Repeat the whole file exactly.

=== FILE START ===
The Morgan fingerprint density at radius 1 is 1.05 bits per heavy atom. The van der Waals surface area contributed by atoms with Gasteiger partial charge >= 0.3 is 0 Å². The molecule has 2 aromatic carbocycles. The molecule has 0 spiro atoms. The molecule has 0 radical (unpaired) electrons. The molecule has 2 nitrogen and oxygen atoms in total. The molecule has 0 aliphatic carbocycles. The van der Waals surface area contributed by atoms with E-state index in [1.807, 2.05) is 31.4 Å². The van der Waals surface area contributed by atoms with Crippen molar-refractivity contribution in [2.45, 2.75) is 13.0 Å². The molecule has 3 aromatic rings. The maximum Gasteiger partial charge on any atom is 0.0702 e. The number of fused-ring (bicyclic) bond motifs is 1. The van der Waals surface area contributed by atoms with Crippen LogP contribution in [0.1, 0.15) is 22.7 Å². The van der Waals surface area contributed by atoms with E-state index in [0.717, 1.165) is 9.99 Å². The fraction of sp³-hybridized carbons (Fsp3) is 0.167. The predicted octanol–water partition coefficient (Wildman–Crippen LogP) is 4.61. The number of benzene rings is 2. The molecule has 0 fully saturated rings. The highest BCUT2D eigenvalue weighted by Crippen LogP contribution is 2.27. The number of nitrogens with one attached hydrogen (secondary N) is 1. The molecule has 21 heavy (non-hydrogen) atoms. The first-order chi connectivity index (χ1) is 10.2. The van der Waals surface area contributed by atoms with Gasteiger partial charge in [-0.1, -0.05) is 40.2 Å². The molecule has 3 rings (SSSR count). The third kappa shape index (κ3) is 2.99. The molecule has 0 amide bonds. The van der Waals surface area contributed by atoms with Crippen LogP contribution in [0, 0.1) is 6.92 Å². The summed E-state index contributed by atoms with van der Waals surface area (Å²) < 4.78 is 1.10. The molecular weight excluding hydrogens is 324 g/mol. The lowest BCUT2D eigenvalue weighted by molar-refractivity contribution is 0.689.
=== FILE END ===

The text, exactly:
The Morgan fingerprint density at radius 1 is 1.05 bits per heavy atom. The van der Waals surface area contributed by atoms with Gasteiger partial charge >= 0.3 is 0 Å². The molecule has 2 aromatic carbocycles. The molecule has 0 spiro atoms. The molecule has 0 radical (unpaired) electrons. The molecule has 2 nitrogen and oxygen atoms in total. The molecule has 0 aliphatic carbocycles. The van der Waals surface area contributed by atoms with E-state index in [1.807, 2.05) is 31.4 Å². The van der Waals surface area contributed by atoms with Crippen molar-refractivity contribution in [2.45, 2.75) is 13.0 Å². The molecule has 3 aromatic rings. The maximum Gasteiger partial charge on any atom is 0.0702 e. The number of fused-ring (bicyclic) bond motifs is 1. The van der Waals surface area contributed by atoms with Crippen LogP contribution in [0.1, 0.15) is 22.7 Å². The van der Waals surface area contributed by atoms with E-state index in [0.717, 1.165) is 9.99 Å². The fraction of sp³-hybridized carbons (Fsp3) is 0.167. The predicted octanol–water partition coefficient (Wildman–Crippen LogP) is 4.61. The number of benzene rings is 2. The molecule has 0 fully saturated rings. The highest BCUT2D eigenvalue weighted by Crippen LogP contribution is 2.27. The number of nitrogens with one attached hydrogen (secondary N) is 1. The molecule has 21 heavy (non-hydrogen) atoms. The first-order chi connectivity index (χ1) is 10.2. The van der Waals surface area contributed by atoms with Gasteiger partial charge in [-0.1, -0.05) is 40.2 Å². The molecule has 3 rings (SSSR count). The third kappa shape index (κ3) is 2.99. The molecule has 0 amide bonds. The van der Waals surface area contributed by atoms with Crippen LogP contribution in [0, 0.1) is 6.92 Å². The summed E-state index contributed by atoms with van der Waals surface area (Å²) < 4.78 is 1.10. The molecular weight excluding hydrogens is 324 g/mol. The lowest BCUT2D eigenvalue weighted by molar-refractivity contribution is 0.689.